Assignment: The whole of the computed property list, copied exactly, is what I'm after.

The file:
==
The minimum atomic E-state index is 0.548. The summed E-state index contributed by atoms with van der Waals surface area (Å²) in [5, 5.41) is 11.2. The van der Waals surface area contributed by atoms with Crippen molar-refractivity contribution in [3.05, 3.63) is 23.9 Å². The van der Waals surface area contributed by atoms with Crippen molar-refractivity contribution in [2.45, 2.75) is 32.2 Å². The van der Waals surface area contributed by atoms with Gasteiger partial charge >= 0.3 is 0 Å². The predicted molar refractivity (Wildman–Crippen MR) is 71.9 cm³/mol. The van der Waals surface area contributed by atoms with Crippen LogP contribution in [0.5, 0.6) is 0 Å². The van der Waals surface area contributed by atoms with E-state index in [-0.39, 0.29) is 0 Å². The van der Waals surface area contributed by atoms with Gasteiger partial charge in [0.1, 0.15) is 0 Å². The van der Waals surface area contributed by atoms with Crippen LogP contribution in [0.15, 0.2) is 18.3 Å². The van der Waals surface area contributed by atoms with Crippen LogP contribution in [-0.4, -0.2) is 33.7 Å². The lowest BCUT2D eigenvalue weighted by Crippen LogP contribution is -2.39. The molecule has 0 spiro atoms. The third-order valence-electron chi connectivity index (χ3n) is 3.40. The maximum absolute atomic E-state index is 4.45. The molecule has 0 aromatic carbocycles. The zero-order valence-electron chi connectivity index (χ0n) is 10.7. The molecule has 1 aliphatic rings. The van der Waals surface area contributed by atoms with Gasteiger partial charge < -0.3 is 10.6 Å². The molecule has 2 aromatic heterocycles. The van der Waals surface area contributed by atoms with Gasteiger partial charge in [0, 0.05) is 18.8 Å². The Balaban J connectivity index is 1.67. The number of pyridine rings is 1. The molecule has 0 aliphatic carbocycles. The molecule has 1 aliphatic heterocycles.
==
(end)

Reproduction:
The minimum atomic E-state index is 0.548. The summed E-state index contributed by atoms with van der Waals surface area (Å²) in [5, 5.41) is 11.2. The van der Waals surface area contributed by atoms with Crippen molar-refractivity contribution in [3.05, 3.63) is 23.9 Å². The van der Waals surface area contributed by atoms with Crippen molar-refractivity contribution in [2.45, 2.75) is 32.2 Å². The van der Waals surface area contributed by atoms with Gasteiger partial charge >= 0.3 is 0 Å². The predicted molar refractivity (Wildman–Crippen MR) is 71.9 cm³/mol. The van der Waals surface area contributed by atoms with Crippen LogP contribution in [0.5, 0.6) is 0 Å². The van der Waals surface area contributed by atoms with E-state index in [-0.39, 0.29) is 0 Å². The van der Waals surface area contributed by atoms with Gasteiger partial charge in [0.1, 0.15) is 0 Å². The van der Waals surface area contributed by atoms with Crippen LogP contribution in [0.15, 0.2) is 18.3 Å². The van der Waals surface area contributed by atoms with Crippen LogP contribution in [-0.4, -0.2) is 33.7 Å². The lowest BCUT2D eigenvalue weighted by Crippen LogP contribution is -2.39. The molecule has 0 spiro atoms. The third-order valence-electron chi connectivity index (χ3n) is 3.40. The maximum absolute atomic E-state index is 4.45. The molecule has 0 aromatic carbocycles. The zero-order valence-electron chi connectivity index (χ0n) is 10.7. The molecule has 1 aliphatic rings. The van der Waals surface area contributed by atoms with Gasteiger partial charge < -0.3 is 10.6 Å². The molecule has 2 aromatic heterocycles. The van der Waals surface area contributed by atoms with Gasteiger partial charge in [0, 0.05) is 18.8 Å². The Balaban J connectivity index is 1.67. The number of pyridine rings is 1. The molecule has 0 aliphatic carbocycles. The molecule has 1 aliphatic heterocycles.